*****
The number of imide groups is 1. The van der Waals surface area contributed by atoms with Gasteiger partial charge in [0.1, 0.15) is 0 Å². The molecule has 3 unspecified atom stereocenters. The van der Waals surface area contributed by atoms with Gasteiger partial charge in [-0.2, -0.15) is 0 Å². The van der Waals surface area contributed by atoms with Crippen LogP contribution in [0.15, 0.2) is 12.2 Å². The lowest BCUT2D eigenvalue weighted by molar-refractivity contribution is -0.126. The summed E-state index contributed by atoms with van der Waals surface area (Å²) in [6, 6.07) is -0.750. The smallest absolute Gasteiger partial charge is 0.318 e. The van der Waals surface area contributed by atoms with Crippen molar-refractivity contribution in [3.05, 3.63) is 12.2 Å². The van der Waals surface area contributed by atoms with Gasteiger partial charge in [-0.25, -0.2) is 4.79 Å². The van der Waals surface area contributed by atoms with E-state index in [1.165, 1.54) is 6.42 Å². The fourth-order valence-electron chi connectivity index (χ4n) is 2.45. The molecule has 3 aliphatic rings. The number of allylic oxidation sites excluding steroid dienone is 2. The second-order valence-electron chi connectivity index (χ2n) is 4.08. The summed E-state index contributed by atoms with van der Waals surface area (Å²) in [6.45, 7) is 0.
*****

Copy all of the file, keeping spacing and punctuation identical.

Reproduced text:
The number of imide groups is 1. The van der Waals surface area contributed by atoms with Gasteiger partial charge in [0.1, 0.15) is 0 Å². The molecule has 3 unspecified atom stereocenters. The van der Waals surface area contributed by atoms with Gasteiger partial charge in [-0.2, -0.15) is 0 Å². The van der Waals surface area contributed by atoms with Crippen LogP contribution in [0.15, 0.2) is 12.2 Å². The lowest BCUT2D eigenvalue weighted by molar-refractivity contribution is -0.126. The summed E-state index contributed by atoms with van der Waals surface area (Å²) in [6, 6.07) is -0.750. The smallest absolute Gasteiger partial charge is 0.318 e. The van der Waals surface area contributed by atoms with Crippen molar-refractivity contribution in [3.05, 3.63) is 12.2 Å². The van der Waals surface area contributed by atoms with Gasteiger partial charge in [-0.25, -0.2) is 4.79 Å². The van der Waals surface area contributed by atoms with E-state index in [1.165, 1.54) is 6.42 Å². The fourth-order valence-electron chi connectivity index (χ4n) is 2.45. The molecule has 3 aliphatic rings. The number of allylic oxidation sites excluding steroid dienone is 2. The second-order valence-electron chi connectivity index (χ2n) is 4.08. The summed E-state index contributed by atoms with van der Waals surface area (Å²) in [6.45, 7) is 0.